Architecture competition Teamakers Guest House Honorable mention - Matthew Gatt, Daniel Attard and James Dingli

We’d like to take the opportunity to introduce you to the winners of the Honorable mention of our “Teamakers Guest House ” competition - Matthew Gatt, Daniel Attard and James Dingli from Malta!

TMGH Honorable mention from Malta

Matthew Gatt, Daniel Attard and James Dingli from Malta

Daniel Attard (b. 1992) is an architect and urban designer, graduated with a Master’s in Architecture with a specialization in urban design, obtained from the University of Malta in 2016. Throughout his young career, Daniel has managed various medium to large-scale projects emanating from Maltese architectural realities, with an emphasis on the public realm. Towards the end of his six year journey at the University of Malta, Daniel, along with two other colleagues, managed an EASA Workshop held in his native country, supervising twenty students who brought a timber structure called il-Bocca, to life. Along with a team assembled from University of Malta, Daniel was part of designing interior spaces at the Europa Building in Brussels for the Maltese Presidency of 2017.

James Dingli (b. 1991) graduated in architecture and civil engineering at the University of Malta in 2014. Being a musician sometimes reflects in his approach to design - searching for form in the same way a musician searches for the next notes to play, an exploration of instinct rather than preconceptions. His musical compositions aspire to draw attention to the relationship between architecture and music.

Matthew Gatt (b. 1992) is an architect and civil engineer who graduated from the University of Malta with a Master’s degree in Structural Engineering in December 2016. Following his studies, Matthew worked in various aspects of the construction sector, in both the fields of design and execution. He is now working with iAS Ltd, a firm specializing in project management in Malta. Matthew's love for design was founded during the early years of University. Matthew is a very rational thinker and grounded in his ideas. He finds great satisfaction in managing and leading projects throughout their entire life-cycle, from the concept stage to completion.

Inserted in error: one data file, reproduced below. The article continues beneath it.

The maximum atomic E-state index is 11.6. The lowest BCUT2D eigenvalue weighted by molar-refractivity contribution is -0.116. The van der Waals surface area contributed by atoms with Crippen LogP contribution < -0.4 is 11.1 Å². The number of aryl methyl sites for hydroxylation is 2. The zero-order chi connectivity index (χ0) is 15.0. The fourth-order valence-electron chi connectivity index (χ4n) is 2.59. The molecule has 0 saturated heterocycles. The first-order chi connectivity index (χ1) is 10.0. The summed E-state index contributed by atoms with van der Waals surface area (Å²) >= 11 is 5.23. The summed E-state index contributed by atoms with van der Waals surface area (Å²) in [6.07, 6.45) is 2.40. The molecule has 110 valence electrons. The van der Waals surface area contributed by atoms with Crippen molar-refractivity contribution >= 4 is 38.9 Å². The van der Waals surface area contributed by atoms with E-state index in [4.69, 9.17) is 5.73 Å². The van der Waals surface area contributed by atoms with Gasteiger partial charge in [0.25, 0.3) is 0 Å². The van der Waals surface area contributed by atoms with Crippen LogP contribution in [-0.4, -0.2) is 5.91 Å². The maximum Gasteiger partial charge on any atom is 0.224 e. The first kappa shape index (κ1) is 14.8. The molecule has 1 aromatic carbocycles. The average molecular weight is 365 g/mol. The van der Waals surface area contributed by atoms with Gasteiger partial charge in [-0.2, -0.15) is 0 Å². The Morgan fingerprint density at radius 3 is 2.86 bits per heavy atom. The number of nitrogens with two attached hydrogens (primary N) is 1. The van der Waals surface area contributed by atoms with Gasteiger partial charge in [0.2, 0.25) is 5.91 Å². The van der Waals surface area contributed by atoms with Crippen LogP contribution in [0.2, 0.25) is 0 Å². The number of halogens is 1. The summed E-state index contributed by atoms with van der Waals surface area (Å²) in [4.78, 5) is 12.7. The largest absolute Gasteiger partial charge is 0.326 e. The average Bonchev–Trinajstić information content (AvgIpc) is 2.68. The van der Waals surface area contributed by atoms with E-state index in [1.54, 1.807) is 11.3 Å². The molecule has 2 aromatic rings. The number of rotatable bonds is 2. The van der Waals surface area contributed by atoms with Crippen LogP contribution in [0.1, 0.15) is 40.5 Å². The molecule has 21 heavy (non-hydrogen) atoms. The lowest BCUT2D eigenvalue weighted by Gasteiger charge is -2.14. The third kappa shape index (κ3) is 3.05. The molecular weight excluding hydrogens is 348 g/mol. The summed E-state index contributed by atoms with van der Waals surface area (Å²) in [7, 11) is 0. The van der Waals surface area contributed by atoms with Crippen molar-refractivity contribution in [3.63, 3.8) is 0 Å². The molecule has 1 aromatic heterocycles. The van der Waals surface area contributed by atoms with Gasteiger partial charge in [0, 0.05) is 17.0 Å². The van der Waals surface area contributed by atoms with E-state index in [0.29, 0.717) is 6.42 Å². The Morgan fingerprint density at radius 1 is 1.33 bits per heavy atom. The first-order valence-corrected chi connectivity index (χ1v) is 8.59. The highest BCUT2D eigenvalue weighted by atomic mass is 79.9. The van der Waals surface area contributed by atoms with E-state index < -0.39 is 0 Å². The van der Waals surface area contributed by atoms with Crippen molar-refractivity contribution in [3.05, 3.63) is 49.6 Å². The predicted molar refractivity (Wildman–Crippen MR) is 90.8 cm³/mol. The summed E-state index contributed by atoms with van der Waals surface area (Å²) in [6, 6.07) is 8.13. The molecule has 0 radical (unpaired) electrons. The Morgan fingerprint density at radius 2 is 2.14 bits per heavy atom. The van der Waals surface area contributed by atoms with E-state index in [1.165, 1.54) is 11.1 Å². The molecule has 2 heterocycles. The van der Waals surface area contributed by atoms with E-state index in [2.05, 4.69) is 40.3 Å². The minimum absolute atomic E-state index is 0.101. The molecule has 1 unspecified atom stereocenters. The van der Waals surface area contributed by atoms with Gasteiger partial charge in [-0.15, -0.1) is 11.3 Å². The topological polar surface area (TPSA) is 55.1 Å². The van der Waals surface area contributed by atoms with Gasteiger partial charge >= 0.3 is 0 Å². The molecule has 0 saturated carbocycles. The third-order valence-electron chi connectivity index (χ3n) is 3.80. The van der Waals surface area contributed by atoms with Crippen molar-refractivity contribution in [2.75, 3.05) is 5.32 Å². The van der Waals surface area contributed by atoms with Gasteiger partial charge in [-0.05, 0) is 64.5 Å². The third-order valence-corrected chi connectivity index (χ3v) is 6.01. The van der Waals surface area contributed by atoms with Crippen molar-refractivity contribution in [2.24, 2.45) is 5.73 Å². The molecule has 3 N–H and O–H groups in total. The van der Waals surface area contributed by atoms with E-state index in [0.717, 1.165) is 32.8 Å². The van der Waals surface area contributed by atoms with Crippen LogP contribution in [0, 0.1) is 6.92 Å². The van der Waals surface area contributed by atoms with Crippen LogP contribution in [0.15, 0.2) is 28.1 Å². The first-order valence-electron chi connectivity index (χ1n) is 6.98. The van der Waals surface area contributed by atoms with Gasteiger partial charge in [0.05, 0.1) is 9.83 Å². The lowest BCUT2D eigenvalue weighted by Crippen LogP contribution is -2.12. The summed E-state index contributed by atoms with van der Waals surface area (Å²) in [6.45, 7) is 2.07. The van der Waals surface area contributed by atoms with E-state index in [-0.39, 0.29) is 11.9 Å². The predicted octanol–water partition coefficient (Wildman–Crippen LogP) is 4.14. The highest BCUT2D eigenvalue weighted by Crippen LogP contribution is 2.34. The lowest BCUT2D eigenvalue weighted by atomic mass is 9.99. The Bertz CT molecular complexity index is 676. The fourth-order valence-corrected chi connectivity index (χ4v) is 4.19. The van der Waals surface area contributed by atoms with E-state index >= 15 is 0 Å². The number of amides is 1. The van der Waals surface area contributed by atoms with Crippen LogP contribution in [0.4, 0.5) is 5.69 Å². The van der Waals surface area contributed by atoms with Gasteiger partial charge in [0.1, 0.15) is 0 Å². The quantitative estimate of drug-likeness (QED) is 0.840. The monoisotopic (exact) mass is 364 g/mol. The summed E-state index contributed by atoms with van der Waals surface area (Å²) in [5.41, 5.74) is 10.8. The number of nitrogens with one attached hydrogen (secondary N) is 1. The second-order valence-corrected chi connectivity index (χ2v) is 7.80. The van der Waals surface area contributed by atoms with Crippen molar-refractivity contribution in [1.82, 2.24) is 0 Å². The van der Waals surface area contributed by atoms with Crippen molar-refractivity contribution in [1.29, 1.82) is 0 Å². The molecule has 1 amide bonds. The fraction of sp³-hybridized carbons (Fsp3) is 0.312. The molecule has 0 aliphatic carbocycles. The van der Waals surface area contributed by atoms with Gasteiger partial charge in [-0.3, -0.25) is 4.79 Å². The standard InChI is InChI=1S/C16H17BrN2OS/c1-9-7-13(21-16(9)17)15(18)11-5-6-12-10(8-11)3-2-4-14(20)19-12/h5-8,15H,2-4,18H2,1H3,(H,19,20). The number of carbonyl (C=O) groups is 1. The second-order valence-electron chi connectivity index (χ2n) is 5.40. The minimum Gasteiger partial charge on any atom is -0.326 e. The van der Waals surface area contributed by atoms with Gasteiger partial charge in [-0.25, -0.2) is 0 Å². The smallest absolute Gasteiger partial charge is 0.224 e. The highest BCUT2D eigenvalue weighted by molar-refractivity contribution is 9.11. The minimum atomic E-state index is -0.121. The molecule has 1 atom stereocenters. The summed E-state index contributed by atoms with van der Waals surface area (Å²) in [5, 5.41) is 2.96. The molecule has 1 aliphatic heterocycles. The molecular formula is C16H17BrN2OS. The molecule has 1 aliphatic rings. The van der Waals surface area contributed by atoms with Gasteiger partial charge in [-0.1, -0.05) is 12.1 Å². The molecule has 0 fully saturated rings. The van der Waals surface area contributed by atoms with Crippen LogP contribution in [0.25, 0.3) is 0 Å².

All the team was involved in a variety of projects, both together, with other firms and independently. We all enjoy working on projects which benefit the community, or which involve social interaction. Furthermore, we have a keen eye for detail, and we all enjoy seeing our projects come together to redefine the spaces that we live in.

In 2015, James Dingli formed part of a team of graduate architects that were involved in a funded research project for an IASS conference (International Association for Shell and Spatial Structures) which included an expo of structurally innovative pavilions at the Muziekgebouw in Amsterdam. Dingli is currently focused on his private practice. 

What does architecture mean to you and what is the role of an architect in your society?

Architecture is a careful curation between the selfish and selfless. An interaction mediated by material but ultimately defined by the people who use it. It is not only about form and function but also by events and celebrations. The role of the architect is therefore not only to position his architecture to serve the function that is required of it, but to create relationships that react and adapt to the evolving cultural frameworks by which society orients itself with.

Why do you participate in architecture vision competitions?

Architecture can sometimes present times of mundanity, especially when one gets into the execution part of a building. The challenge that such competitions create, aids in keeping the problem solving mind alert. So we think of them as brain training for architects.

What advice would you give to individuals who struggle to decide whether it would be beneficial for them to participate in architecture vision competitions?

The environment of architecture competitions allows architects and creatives to explore new realms of architecture and develop their creative processes. It creates an environment where to be creative means to engage new tools and tackle new problems. In our case, the process was particularly beneficial because it allowed us to explore new team dynamics and experience new methods to our design processes.

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